As for fish - I've only ever kept feeder comet Goldfish
in my container ponds, and they were only purchased because there was a West Nile virus outbreak here in Calgary the first year I made one of these ponds (I wanted them to eat mosquito larvae). The logic was that a) they were 39 cents and bred to be fed to larger fish anyway so if they conked it I wouldn't feel *too* bad, and b) they are cold water fish so I didn't have to worry about heating the water at night (though I have put in heaters for some of the more exotic/tropical aquatic plants you can buy). I can say that even with no filtration, water movement or artificial heat I have had fewer mortalities - and by fewer I mean none - in my pond containers than in any of my indoor tanks. In fact it was those Goldfish
surviving until winter the first year that necessitated me getting back in to the aquarium hobby after a decade long hiatus. Fast forward 6 years and I now have a 90 gallon reef, a 20 gallon nano reef and a 180 gallon planted community tank. Go figure.
started spawning in my big container pond the second year I had it.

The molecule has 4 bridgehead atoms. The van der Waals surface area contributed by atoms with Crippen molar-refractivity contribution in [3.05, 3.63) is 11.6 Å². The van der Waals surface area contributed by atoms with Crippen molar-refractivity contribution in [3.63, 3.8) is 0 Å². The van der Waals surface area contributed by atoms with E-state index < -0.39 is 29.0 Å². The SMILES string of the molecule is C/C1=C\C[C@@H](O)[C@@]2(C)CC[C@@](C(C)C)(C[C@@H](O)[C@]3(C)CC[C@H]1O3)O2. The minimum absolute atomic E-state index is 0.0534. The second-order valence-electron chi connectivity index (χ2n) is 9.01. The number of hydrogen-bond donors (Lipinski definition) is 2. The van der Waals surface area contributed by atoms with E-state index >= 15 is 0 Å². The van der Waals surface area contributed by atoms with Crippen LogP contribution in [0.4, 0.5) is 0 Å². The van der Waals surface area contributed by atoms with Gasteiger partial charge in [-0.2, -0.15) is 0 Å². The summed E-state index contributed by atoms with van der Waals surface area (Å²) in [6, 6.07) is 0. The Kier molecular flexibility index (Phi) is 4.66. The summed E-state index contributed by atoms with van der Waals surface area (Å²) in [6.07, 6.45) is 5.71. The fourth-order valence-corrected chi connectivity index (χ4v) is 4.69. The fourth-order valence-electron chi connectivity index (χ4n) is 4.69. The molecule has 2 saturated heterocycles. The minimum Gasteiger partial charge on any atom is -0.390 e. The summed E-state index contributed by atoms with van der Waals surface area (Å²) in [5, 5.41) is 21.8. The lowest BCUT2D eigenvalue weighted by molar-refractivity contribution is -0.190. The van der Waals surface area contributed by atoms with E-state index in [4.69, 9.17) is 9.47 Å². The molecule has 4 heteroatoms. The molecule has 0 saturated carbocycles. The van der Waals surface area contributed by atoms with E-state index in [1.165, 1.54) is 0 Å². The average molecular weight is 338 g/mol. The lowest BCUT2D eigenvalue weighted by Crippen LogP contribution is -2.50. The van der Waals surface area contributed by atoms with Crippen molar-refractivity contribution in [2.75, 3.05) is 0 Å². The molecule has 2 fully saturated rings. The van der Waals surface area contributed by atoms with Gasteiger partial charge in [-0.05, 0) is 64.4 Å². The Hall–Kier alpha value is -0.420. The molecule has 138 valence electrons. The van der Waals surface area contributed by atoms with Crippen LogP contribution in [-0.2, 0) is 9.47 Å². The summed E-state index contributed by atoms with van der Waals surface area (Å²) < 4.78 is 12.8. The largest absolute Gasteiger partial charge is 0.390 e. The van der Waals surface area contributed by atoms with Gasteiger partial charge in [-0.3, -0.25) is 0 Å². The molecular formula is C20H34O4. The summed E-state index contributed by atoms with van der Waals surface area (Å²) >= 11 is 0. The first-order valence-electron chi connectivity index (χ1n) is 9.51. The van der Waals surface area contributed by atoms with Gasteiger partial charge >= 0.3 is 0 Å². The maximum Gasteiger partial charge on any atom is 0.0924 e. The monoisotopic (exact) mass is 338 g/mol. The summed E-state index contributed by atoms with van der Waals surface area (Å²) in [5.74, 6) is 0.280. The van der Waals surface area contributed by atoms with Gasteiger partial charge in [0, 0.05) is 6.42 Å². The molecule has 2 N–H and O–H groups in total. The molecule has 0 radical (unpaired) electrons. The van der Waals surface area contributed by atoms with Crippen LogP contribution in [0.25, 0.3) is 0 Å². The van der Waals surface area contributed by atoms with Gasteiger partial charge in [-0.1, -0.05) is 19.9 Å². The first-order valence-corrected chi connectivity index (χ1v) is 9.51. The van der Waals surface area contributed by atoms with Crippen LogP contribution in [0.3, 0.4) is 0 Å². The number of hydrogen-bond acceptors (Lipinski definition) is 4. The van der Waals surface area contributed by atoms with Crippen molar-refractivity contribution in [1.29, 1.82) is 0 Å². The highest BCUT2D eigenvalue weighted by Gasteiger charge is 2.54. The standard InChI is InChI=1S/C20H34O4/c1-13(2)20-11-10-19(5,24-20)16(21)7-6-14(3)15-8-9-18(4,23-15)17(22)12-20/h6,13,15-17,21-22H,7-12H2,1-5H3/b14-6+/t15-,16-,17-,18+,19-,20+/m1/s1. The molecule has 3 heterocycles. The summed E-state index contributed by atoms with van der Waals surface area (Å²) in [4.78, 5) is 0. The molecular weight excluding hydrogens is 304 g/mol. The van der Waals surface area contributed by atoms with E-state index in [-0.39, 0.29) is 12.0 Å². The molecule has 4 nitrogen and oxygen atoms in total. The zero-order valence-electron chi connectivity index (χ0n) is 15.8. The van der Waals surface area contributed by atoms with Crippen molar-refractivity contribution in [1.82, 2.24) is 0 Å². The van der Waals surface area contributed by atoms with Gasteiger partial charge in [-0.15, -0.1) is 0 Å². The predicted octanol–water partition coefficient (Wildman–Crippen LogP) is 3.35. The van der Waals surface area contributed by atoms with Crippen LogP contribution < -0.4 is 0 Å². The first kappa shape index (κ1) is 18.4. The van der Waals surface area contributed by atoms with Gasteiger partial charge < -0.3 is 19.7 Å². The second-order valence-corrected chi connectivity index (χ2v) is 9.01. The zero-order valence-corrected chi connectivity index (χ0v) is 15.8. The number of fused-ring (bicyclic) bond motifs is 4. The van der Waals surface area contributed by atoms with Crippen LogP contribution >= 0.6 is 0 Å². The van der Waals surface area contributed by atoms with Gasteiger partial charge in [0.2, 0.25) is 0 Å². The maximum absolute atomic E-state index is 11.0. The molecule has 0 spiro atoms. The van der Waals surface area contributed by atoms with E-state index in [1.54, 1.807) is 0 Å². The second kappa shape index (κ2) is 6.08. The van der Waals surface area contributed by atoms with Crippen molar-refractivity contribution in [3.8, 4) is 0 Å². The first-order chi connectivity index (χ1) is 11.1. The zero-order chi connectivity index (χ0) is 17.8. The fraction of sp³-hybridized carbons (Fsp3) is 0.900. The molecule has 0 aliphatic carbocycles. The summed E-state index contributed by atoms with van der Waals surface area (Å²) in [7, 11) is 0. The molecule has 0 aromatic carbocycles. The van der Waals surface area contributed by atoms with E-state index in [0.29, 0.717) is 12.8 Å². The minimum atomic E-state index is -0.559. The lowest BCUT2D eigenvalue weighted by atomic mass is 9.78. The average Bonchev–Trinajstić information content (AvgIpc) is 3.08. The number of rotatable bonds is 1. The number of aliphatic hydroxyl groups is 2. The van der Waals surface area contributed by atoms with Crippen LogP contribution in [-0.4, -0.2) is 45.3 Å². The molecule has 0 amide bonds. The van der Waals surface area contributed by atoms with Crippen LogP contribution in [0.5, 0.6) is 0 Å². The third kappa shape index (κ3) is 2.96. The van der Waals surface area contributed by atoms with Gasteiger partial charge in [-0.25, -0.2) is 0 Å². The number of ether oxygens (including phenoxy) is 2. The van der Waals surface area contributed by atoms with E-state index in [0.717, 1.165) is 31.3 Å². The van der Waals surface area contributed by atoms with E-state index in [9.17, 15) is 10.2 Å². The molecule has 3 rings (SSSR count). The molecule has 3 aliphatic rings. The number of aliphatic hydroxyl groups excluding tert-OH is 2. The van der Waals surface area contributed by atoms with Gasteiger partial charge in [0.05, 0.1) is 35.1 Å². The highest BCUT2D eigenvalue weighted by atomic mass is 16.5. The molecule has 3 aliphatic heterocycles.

If you have fish and plants, I've found I've had the best results both in terms of plant growth, fish growth and health if there is at least some water artificial water movement. A small submersible pump to either move the water around the pond or push water up from the bottom towards the surface is all that's required. If you have fish and you don't want to do massive water changes, be prepared for the bottom of the container to get covered in a thick layer of sludge by the end of the year (especially if you have dirty, dirty Goldfish
), but I've found that if you have plants that come potted and anything else in the pond to provide surface area for colonizing bacteria, small water movement and a healthy population of big rooted floaters like water lettuce or water hyacinth that your nitrate levels will stay shockingly low - you won't be able to see your fish much once they cover the majority of the water's surface but at least you know they will still be there in the fall when you have to take it apart. I also barely ever fed my ponds, maybe tossing in some pellets once a week if I remembered and each summer my Goldfish
would still double in size (when I gave the last of them away they were all over 9 inches long and spawning almost weekly). For that reason I would recommend adding omnivores to container ponds like that so they have both any rotting vegetation and all the bugs that will be landing on the surface to try and lay eggs to eat. Parrot's feather is great because fish can nibble on the feathery leaves under the water while still giving you a show when they breach the water's surface and spill gracefully over the side of your container.
Anyway, that's my two cents. Greetings :)